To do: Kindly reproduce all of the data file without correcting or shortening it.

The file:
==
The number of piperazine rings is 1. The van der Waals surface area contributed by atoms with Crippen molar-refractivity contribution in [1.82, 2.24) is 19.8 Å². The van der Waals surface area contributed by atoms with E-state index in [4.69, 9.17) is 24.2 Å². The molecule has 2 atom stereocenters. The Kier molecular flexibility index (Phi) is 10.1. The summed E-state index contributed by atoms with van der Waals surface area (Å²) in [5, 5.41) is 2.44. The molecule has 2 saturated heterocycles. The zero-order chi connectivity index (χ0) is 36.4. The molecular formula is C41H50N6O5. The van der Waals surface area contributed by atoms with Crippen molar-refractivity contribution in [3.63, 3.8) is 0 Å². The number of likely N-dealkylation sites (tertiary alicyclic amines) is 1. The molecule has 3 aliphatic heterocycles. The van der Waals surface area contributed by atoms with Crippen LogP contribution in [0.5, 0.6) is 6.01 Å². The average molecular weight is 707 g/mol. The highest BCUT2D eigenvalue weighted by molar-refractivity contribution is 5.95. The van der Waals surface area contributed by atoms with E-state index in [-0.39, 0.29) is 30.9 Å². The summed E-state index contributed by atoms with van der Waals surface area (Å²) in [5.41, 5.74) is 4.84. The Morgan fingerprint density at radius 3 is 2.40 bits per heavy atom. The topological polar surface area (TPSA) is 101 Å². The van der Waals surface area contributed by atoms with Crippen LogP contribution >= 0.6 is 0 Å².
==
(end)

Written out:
The number of piperazine rings is 1. The van der Waals surface area contributed by atoms with Crippen molar-refractivity contribution in [1.82, 2.24) is 19.8 Å². The van der Waals surface area contributed by atoms with E-state index in [4.69, 9.17) is 24.2 Å². The molecule has 2 atom stereocenters. The Kier molecular flexibility index (Phi) is 10.1. The summed E-state index contributed by atoms with van der Waals surface area (Å²) in [5, 5.41) is 2.44. The molecule has 2 saturated heterocycles. The zero-order chi connectivity index (χ0) is 36.4. The molecular formula is C41H50N6O5. The van der Waals surface area contributed by atoms with Crippen molar-refractivity contribution in [3.63, 3.8) is 0 Å². The number of likely N-dealkylation sites (tertiary alicyclic amines) is 1. The molecule has 3 aliphatic heterocycles. The van der Waals surface area contributed by atoms with Crippen LogP contribution in [0.5, 0.6) is 6.01 Å². The average molecular weight is 707 g/mol. The highest BCUT2D eigenvalue weighted by molar-refractivity contribution is 5.95. The van der Waals surface area contributed by atoms with E-state index in [-0.39, 0.29) is 30.9 Å². The summed E-state index contributed by atoms with van der Waals surface area (Å²) in [5.41, 5.74) is 4.84. The Morgan fingerprint density at radius 3 is 2.40 bits per heavy atom. The topological polar surface area (TPSA) is 101 Å². The van der Waals surface area contributed by atoms with Crippen LogP contribution >= 0.6 is 0 Å².